Get used to the voltage number on the round gage when your battery is fully charged and understand that 12v is basically a deleted battery, over time you'll get used to understanding what the voltage number means in regards to how full your battery is.

Hope this helps.


Edited by bsharp007, 05 August 2021 - 01:27 AM.

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#5 Doff

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Posted 05 August 2021 - 01:51 AM

So a 12 on the monitor means that the battery is fully depleted? We’ve seen it down to 11.8…is that bad?
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#6 Jon R

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Posted 05 August 2021 - 05:19 AM

Here’s a ballpark guideline:

https://duckduckgo.c...cid-battery.ppm
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#7 veryactivelife

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Posted 05 August 2021 - 04:47 PM

Of the 3 systems the read out on the Overland Solar MPPT display is probably the most accurate, being the most precision instrument of the 3. That said there are some caveats to consider. Accurate voltage readings require a rested battery, 12 to 24 hours ideally. In daily application this is of course not possible. The greatest deviation will be when there is either a load or charging being applied to the battery. Reading the voltage while say the fridge or furnace are operating will give an artificially low reading. Conversely reading the voltage while the battery is charging, particularly in Bulk phase will result in a higher voltage.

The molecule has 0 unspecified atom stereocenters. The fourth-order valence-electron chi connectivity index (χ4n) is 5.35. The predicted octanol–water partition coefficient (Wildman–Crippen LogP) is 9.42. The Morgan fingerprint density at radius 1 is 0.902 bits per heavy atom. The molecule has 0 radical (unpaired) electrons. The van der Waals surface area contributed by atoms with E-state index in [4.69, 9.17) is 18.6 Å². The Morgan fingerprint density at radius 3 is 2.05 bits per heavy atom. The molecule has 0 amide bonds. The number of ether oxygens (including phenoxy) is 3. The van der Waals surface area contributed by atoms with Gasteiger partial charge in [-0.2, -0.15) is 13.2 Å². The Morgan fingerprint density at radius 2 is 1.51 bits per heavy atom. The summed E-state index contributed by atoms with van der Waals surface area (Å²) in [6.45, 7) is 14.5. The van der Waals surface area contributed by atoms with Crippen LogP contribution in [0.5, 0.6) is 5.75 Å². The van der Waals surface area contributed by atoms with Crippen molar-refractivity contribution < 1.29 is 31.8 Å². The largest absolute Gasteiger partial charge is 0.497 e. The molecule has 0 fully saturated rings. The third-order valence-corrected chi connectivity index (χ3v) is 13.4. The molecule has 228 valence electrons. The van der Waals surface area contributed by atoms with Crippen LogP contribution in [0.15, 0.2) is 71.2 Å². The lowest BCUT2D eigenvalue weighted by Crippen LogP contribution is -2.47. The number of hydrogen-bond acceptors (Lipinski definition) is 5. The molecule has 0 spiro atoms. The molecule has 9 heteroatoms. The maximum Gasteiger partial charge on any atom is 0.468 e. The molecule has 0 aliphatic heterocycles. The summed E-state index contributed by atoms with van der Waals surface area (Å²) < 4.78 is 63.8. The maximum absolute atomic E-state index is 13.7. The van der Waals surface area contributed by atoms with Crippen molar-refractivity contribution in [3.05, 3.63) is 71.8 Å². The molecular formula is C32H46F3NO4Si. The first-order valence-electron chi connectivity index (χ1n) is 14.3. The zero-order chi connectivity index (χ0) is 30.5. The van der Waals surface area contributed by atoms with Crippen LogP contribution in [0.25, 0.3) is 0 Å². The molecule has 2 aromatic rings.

The best way to determine the state of charge, SOC, is with a proper battery monitor which will track all the amps going into and out of the battery. Many people like the Victron BMV 712 Smart. The BMV is Bluetooth and can be networked with your solar controller by plugging Victron’s Bluetooth dongle into the controller. Then with the Victron app you can see and control everything on the phone or tablet. Much has been discussed here on WTW concerning the subject, a search should point you in the right direction.

As to 11.8v, that’s not something you want to do regularly. Continually drawing down below 50% will significantly reduce the life of the battery. The 50% guideline will typically result in average life expectancy, 60% or 70% above average. Average is 5 years +\-. It’s also very important to achieve a full 100% SOC as often as possible.

Hope this is helpful,
Dean
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#8 Vic Harder

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Posted 05 August 2021 - 05:35 PM

+1 to what Dean said.  None of the 3 devices you mentioned are actually good battery monitors.  Cheaper options than the Victron BMV are available.  You have to get something that uses a "shunt" to measure all the dis/charge happening.  Installing something like that sounds like it might be outside of your comfort zone though.  Do you have a good RV shop or electrically savvy friend nearby?